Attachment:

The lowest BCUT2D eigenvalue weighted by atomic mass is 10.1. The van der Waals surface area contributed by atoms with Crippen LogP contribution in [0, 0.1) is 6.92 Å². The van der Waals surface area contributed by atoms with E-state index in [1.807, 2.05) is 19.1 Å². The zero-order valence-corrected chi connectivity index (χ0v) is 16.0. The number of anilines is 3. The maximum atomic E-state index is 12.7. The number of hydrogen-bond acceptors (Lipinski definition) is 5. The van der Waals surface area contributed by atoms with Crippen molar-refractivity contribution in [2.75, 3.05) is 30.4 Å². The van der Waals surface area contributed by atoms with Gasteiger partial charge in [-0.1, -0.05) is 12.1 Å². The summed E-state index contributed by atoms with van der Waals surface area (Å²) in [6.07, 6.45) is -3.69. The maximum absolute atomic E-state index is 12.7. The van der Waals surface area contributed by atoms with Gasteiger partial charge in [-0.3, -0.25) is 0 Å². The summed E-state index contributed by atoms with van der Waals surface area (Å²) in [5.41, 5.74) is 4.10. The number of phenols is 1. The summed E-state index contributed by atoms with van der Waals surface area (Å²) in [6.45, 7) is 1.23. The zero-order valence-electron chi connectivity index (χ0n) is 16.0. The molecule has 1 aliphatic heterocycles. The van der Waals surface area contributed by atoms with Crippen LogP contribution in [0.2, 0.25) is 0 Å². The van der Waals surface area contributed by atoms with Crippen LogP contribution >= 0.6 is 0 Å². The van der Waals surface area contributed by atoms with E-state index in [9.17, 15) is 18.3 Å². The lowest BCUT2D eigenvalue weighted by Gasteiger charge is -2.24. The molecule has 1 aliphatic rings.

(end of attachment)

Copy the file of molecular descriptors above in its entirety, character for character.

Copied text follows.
The lowest BCUT2D eigenvalue weighted by atomic mass is 10.1. The van der Waals surface area contributed by atoms with Crippen LogP contribution in [0, 0.1) is 6.92 Å². The van der Waals surface area contributed by atoms with E-state index in [1.807, 2.05) is 19.1 Å². The zero-order valence-corrected chi connectivity index (χ0v) is 16.0. The number of anilines is 3. The maximum atomic E-state index is 12.7. The number of hydrogen-bond acceptors (Lipinski definition) is 5. The van der Waals surface area contributed by atoms with Crippen molar-refractivity contribution in [2.75, 3.05) is 30.4 Å². The van der Waals surface area contributed by atoms with Gasteiger partial charge in [-0.1, -0.05) is 12.1 Å². The summed E-state index contributed by atoms with van der Waals surface area (Å²) in [6.07, 6.45) is -3.69. The maximum absolute atomic E-state index is 12.7. The van der Waals surface area contributed by atoms with Gasteiger partial charge in [-0.3, -0.25) is 0 Å². The summed E-state index contributed by atoms with van der Waals surface area (Å²) in [5.41, 5.74) is 4.10. The number of phenols is 1. The summed E-state index contributed by atoms with van der Waals surface area (Å²) in [6.45, 7) is 1.23. The zero-order valence-electron chi connectivity index (χ0n) is 16.0. The molecule has 1 aliphatic heterocycles. The van der Waals surface area contributed by atoms with Crippen LogP contribution in [0.2, 0.25) is 0 Å². The van der Waals surface area contributed by atoms with Crippen LogP contribution >= 0.6 is 0 Å². The van der Waals surface area contributed by atoms with E-state index in [9.17, 15) is 18.3 Å². The lowest BCUT2D eigenvalue weighted by Gasteiger charge is -2.24. The molecule has 1 aliphatic rings.